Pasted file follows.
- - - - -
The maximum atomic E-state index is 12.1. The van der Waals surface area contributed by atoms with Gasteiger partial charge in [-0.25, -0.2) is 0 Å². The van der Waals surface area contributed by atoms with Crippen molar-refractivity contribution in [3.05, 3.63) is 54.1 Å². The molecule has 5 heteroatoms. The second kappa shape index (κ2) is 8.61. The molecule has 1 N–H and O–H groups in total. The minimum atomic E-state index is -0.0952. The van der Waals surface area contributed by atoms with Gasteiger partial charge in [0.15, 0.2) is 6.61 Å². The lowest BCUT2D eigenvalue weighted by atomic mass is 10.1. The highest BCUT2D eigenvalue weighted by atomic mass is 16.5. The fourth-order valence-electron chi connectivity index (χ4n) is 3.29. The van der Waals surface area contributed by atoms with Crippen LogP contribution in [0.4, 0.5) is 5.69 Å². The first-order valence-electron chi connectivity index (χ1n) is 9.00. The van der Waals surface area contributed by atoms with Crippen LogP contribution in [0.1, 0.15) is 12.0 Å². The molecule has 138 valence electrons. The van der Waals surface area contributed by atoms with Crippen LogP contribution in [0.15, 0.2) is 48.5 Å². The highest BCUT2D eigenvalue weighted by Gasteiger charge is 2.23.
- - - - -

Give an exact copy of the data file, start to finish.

The maximum atomic E-state index is 12.1. The van der Waals surface area contributed by atoms with Gasteiger partial charge in [-0.25, -0.2) is 0 Å². The van der Waals surface area contributed by atoms with Crippen molar-refractivity contribution in [3.05, 3.63) is 54.1 Å². The molecule has 5 heteroatoms. The second kappa shape index (κ2) is 8.61. The molecule has 1 N–H and O–H groups in total. The minimum atomic E-state index is -0.0952. The van der Waals surface area contributed by atoms with Gasteiger partial charge in [0.15, 0.2) is 6.61 Å². The lowest BCUT2D eigenvalue weighted by atomic mass is 10.1. The highest BCUT2D eigenvalue weighted by atomic mass is 16.5. The fourth-order valence-electron chi connectivity index (χ4n) is 3.29. The van der Waals surface area contributed by atoms with Crippen LogP contribution in [0.4, 0.5) is 5.69 Å². The first-order valence-electron chi connectivity index (χ1n) is 9.00. The van der Waals surface area contributed by atoms with Crippen LogP contribution in [0.1, 0.15) is 12.0 Å². The molecule has 138 valence electrons. The van der Waals surface area contributed by atoms with Crippen LogP contribution in [0.15, 0.2) is 48.5 Å². The highest BCUT2D eigenvalue weighted by Gasteiger charge is 2.23.